I know the Bible calls us saints (Romans 1:7) but I don’t usually feel like one. Or think I act like one.
I still mistakenly think of a saint as somebody who is always kind, doesn’t make mistakes, is super spiritual.
Not just regular believers. Like me. Like you. But, hey, we’re it.
Regardless of our misconceptions, we are the “holy ones” because He says so. Not because we’re sinless, but because we’re set apart to mirror his glory.
In Chapter 8, “Be Holy Because I Am Holy” of The Holiness of God, R. C. Sproul points out that God led the Hebrews out of Egypt to set them apart, make them a special nation for a special purpose. His special purpose. Not because of anything they had done, but because of something he wanted to do.
And he told them, “Be holy, because I am holy” (Lev. 11:44). Yeah, we see how well they obeyed that. About as well as we do. For the most part, they continued to chose their own purposes over God’s purposes. But no matter. God still succeeded in accomplishing his purpose (as he always does, Isaiah 46:10-11), and he brought forth from them the everlasting King that we still worship today.
We have the same high calling to be holy as he is holy (1 Peter 1:15-16). To be vessels for honorable use (2 Timothy 2:21). To be transformed, living sacrifices (Romans 12:1-2).
To be separate. For a purpose. Different like Jesus is different. By conforming to Jesus. Think as he thinks. Obey as he obeys. Value things he values and detest things he detests.
How? According to Sproul’s interpretation of the apostle Paul’s writings,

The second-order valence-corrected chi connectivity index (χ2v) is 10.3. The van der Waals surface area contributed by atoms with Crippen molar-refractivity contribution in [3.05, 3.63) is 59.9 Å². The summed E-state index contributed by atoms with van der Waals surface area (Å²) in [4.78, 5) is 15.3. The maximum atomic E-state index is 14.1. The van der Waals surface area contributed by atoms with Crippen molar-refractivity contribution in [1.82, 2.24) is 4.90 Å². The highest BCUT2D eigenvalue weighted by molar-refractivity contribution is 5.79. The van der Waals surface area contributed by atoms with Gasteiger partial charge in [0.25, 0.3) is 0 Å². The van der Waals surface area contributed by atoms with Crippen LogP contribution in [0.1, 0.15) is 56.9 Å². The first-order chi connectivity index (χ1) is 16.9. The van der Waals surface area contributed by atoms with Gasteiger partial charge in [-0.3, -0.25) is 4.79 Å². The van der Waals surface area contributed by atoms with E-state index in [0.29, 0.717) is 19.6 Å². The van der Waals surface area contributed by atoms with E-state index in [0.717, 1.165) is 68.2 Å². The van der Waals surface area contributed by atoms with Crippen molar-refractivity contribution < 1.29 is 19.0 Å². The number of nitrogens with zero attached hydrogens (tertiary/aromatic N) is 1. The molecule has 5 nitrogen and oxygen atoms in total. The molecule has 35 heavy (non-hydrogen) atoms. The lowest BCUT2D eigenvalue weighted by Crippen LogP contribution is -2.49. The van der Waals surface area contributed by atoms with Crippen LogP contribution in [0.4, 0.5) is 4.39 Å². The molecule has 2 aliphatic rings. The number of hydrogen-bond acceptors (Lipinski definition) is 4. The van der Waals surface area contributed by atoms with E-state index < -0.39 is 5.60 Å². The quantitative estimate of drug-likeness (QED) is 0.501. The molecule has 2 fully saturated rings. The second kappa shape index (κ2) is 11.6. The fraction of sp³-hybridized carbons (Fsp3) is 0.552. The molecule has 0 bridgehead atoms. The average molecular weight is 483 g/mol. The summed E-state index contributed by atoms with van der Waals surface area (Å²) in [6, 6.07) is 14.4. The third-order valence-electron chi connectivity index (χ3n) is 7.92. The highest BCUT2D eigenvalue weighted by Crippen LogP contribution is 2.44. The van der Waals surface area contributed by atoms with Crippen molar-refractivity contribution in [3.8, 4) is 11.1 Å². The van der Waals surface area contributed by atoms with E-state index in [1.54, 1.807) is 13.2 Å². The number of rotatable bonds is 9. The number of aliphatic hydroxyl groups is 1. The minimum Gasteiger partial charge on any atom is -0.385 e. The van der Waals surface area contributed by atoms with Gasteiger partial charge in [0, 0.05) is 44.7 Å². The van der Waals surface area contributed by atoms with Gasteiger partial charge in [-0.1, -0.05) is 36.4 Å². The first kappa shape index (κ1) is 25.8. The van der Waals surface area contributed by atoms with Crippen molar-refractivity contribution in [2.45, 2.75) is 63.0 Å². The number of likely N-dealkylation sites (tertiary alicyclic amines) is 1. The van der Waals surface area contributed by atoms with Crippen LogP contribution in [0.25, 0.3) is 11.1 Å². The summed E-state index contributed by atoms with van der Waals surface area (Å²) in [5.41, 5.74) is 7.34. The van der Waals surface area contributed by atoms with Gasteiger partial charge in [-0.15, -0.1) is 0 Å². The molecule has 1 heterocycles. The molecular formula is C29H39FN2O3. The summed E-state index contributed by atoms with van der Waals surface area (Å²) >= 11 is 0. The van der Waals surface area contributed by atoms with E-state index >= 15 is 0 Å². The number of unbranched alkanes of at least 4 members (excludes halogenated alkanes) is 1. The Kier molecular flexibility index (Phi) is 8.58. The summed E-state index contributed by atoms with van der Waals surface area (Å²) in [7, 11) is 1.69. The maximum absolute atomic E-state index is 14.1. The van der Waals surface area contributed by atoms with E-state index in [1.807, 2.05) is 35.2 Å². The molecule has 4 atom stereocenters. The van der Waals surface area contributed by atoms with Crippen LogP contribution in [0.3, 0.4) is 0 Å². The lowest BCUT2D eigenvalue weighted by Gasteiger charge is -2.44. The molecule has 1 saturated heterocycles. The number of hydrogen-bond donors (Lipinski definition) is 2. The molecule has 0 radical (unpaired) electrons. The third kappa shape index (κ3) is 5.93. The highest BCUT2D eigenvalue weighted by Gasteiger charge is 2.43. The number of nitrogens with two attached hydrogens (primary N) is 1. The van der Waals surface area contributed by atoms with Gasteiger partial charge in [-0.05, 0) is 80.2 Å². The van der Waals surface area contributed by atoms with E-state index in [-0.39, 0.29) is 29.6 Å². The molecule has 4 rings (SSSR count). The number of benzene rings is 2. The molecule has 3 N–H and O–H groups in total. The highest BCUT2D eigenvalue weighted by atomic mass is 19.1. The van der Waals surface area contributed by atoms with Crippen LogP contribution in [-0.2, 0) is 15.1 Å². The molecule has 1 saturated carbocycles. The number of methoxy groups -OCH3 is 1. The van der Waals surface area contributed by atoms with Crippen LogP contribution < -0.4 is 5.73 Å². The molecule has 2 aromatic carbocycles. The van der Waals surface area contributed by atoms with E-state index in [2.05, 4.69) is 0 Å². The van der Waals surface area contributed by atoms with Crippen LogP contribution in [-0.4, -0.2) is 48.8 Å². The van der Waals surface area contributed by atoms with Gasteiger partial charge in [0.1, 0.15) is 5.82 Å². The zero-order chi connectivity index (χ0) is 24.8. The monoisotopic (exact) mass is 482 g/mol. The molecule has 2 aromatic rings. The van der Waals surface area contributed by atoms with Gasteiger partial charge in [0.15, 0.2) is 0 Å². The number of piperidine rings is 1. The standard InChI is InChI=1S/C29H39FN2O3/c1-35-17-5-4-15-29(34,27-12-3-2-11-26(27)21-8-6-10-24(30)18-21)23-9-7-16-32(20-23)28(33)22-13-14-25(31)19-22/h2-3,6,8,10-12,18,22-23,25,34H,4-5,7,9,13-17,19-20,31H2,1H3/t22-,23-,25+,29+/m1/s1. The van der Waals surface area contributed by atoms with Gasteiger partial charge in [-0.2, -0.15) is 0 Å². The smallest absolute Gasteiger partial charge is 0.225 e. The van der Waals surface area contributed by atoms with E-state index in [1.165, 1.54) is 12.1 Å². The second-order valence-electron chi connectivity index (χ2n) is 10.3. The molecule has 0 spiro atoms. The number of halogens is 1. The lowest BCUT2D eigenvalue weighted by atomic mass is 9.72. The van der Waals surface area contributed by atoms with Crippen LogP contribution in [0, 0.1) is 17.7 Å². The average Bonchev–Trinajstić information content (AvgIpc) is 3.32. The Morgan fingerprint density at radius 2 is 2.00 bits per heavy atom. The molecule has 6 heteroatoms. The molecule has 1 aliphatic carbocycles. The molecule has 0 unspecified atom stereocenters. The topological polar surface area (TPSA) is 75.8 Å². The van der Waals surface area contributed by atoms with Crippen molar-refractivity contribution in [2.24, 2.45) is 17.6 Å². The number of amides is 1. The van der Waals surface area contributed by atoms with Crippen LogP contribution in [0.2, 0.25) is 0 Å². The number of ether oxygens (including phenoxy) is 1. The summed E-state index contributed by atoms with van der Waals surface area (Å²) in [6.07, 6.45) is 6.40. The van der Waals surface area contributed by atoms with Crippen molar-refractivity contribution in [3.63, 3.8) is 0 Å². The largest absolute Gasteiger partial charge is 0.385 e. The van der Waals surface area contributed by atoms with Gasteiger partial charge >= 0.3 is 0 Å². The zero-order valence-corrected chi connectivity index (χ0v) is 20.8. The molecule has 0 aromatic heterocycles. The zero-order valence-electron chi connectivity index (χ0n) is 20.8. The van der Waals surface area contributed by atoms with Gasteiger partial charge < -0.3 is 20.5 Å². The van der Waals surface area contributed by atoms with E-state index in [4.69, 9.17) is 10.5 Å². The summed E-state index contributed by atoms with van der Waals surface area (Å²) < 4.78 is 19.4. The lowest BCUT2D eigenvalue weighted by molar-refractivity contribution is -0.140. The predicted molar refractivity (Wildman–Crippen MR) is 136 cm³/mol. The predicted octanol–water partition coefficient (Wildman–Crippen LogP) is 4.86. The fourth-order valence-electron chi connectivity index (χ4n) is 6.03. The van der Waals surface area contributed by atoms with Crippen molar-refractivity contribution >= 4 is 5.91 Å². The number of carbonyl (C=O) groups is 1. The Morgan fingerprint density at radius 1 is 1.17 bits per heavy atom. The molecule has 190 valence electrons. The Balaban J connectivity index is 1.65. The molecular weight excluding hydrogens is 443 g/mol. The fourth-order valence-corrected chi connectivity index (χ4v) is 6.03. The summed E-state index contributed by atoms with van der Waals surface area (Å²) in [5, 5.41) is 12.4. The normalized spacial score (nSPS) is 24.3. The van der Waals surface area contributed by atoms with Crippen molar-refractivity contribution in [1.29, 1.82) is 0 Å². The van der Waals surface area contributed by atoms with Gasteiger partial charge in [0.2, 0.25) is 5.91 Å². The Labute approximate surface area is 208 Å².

The key method Paul underscores as the means to the transformed life is by the “renewal of the mind.”
This means nothing more and nothing less than education. Serious education. In-depth education. Disciplined education in the things of God.
It calls for a mastery of the Word of God. We need to be people whose lives have changed because our minds have changed.
We’re still in process of being transformed, obviously. But even now as sinners, we are still saints. We are already separated from our sins and set apart for good works.
He counts us righteous even when in and of ourselves we are not righteous. But this is the gospel!
There’s no waiting for us to get our acts perfectly together before he justifies us and calls us righteous.
The instant we believe, we are immediately justified. God does not wait for our good works before He declares us just. We are still sinners when the declaration comes. How much time elapses before the sinner begins to become pure? The answer is none.
But can we know if we’re at least making progress in living out our holiness call? Sproul suggests looking for fruit of the Holy Spirit in our lives as signs (Galatians 5:22-23).
These are the marks of a person who is growing in holiness. These are the virtues we are called to cultivate. To yield the fruit of the Spirit, we must practice the fruit of the Spirit.
That doesn’t mean it’s easy or that it comes naturally.
There is nothing easy about becoming holy. Yet, the Bible does make it easy for us to know what holiness is supposed to look like.
So we stay focused on Christ to know the ultimate Holy One. We seek his kingdom and his righteousness (Matthew 6:33) as we live out our holy call.
I will continue to struggle calling myself a saint according to the world’s definition, but according to God’s definition, I’m there.
If he calls me a holy one, then so be it. I am a saint.
Chapter 9, God in the Hands of Angry Sinners